Allison Hecht

Dining out gluten free: How to avoid an allergic reaction

by Allison Hecht on June 21st, 2010


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Recently, I had lunch at PF Changs in Irvine.  Unfortunately, my lunch did not go as planned as I ended up having an allergic reaction after dining there.  This was quite unfortunate, considering about a year ago I gave PF Changs a glowing review for their committment to catering to food allergies and developing a gluten-free menu that would be free of any cross contamination. 

It's inevitable that every now and then when dining out you will run into something that may cause a reaction, so the key is to take as many preventative measures as possible to reduce the risk.

#1.  Let your server know about your condition before ordering any food.

When we sat down to lunch at PF Changs, I immediately scanned the menu and decided I wanted to order a chicken salad.  When I asked the waiter what was exactly in the salad, I got this response: "umm, just salad."  I firmly explained to him that I had an allergy and would need to know EVERY ingredient in the salad and dressing.  It's a good thing I was firm because the salad contained wonton strips which were a big no-no.

#2.  Understand how your food is prepared.

Just because it says grilled chicken, does it mean there is anything else on the chicken? (glazes, marinades, etc.).  Is your dish being prepared in an area free of cross-contamination?  Will your food be in contact with other dishes?  This is where I might have tripped up at PF Changs as I did not get into that much detail.  However, if a restaurant is aware of your allergies, especially more severe ones such as gluten, tree nuts, or soy, they should be taking preventative measures to ensure their patrons do not get sick.

#3.  Don't be afraid to send food back

If something doesn't look right, taste right, or you feel may have come in contact with an allergen, don't be afraid to send it back, and ask for the dish to be prepared the way you need it to.  Your body will thank you later.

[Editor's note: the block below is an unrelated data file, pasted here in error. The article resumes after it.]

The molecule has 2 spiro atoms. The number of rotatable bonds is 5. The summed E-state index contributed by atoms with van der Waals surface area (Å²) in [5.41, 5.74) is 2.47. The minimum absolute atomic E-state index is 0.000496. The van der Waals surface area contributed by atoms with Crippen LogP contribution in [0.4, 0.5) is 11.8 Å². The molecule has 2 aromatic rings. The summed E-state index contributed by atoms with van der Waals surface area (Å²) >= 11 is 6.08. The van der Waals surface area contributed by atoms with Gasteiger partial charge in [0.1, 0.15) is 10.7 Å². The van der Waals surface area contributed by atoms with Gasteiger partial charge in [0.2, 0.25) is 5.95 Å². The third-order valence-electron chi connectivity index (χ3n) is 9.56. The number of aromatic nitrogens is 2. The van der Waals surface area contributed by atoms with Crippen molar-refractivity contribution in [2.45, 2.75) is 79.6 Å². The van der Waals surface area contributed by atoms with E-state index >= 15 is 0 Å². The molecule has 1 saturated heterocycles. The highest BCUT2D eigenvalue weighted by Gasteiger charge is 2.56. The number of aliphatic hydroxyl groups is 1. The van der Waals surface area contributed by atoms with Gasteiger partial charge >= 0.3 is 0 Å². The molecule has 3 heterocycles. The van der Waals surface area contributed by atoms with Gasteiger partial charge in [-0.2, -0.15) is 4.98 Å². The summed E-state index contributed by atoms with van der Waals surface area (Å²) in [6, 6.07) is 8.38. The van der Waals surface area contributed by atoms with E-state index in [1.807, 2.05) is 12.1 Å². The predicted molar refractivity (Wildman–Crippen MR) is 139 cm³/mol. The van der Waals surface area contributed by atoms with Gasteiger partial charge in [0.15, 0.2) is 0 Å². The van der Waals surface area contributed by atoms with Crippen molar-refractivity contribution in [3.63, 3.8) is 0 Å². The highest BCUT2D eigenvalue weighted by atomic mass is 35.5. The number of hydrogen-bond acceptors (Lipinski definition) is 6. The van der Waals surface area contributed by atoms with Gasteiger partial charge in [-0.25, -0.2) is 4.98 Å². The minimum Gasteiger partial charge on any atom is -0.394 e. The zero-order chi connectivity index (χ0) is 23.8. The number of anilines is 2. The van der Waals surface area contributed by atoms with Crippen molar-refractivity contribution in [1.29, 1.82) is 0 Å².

#4.  Talk to the manager or head chef (if there is one)

I've been in situations before where I felt our server was not fully understanding the importance of my meal request, and as a result, I had to send a few dishes back.  Ask to speak to a manager, or a chef so they can fully understand what exactly you need.  Again, the server should be able to convey this, but do not be afraid to speak up when necessary.

Yes, having allergic reactions is unfortunate, and I have second thoughts about returning to PF Changs anytime soon, but follow some of the steps above and hopefully you will have a great dining experience and meal minus the bad side effects.

---------------------------------- Author Information: Allison Hecht, Los Angeles, CA Los Angeles Gluten-Free Examiner Email Allison Hecht  My twitter username is: @socaliallie


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2 Responses to “Dining out gluten free: How to avoid an allergic reaction”

  1. Amanda @ Gluten Free Detroit Metro says:

    I’m surprised too. We have eaten a PF Chang’s a few times (different locations) and been thrilled with the service and knowledge of Celiac or gluten-free foods. The servers were all very nice and everything came out on a labeled plate. (White plates = gluten, plates with logo’s = gluten-free)

    We will happily eat there again.

  2. Amy says:

    It’s interesting that you had such problems at PF Changs. I went to one in Dallas recently, and had a great experience. They had a specific GF menu on the back of their regular menu. After I ordered from it, the manager came out to ask me if I had any other allergy concerns they should be aware of. They even had special plates to indicate what was GF.

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